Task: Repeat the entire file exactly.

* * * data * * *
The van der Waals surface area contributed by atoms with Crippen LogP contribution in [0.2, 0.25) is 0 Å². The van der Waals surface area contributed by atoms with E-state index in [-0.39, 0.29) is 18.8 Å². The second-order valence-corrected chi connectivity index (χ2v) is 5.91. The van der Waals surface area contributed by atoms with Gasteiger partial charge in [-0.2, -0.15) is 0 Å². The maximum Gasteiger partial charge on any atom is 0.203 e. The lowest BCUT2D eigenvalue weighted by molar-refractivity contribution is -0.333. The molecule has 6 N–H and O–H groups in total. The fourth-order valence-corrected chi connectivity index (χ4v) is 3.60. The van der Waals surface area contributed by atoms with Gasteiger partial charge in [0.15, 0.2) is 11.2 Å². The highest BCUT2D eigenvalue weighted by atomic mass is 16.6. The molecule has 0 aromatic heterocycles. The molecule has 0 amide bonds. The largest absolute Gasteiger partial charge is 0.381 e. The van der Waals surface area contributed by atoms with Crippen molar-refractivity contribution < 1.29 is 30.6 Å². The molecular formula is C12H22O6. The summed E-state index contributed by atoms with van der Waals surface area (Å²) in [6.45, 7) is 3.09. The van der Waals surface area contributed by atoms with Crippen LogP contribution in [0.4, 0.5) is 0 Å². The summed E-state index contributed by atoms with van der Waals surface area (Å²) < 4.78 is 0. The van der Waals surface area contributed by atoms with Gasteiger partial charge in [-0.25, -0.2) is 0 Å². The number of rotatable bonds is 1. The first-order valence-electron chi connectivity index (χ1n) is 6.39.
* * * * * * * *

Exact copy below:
The van der Waals surface area contributed by atoms with Crippen LogP contribution in [0.2, 0.25) is 0 Å². The van der Waals surface area contributed by atoms with E-state index in [-0.39, 0.29) is 18.8 Å². The second-order valence-corrected chi connectivity index (χ2v) is 5.91. The van der Waals surface area contributed by atoms with Gasteiger partial charge in [-0.2, -0.15) is 0 Å². The maximum Gasteiger partial charge on any atom is 0.203 e. The lowest BCUT2D eigenvalue weighted by molar-refractivity contribution is -0.333. The molecule has 6 N–H and O–H groups in total. The fourth-order valence-corrected chi connectivity index (χ4v) is 3.60. The van der Waals surface area contributed by atoms with Gasteiger partial charge in [0.15, 0.2) is 11.2 Å². The highest BCUT2D eigenvalue weighted by atomic mass is 16.6. The molecule has 0 aromatic heterocycles. The molecule has 0 amide bonds. The largest absolute Gasteiger partial charge is 0.381 e. The van der Waals surface area contributed by atoms with Crippen molar-refractivity contribution < 1.29 is 30.6 Å². The molecular formula is C12H22O6. The summed E-state index contributed by atoms with van der Waals surface area (Å²) in [6.45, 7) is 3.09. The van der Waals surface area contributed by atoms with Crippen LogP contribution in [0.4, 0.5) is 0 Å². The summed E-state index contributed by atoms with van der Waals surface area (Å²) < 4.78 is 0. The van der Waals surface area contributed by atoms with Gasteiger partial charge in [-0.25, -0.2) is 0 Å². The number of rotatable bonds is 1. The first-order valence-electron chi connectivity index (χ1n) is 6.39.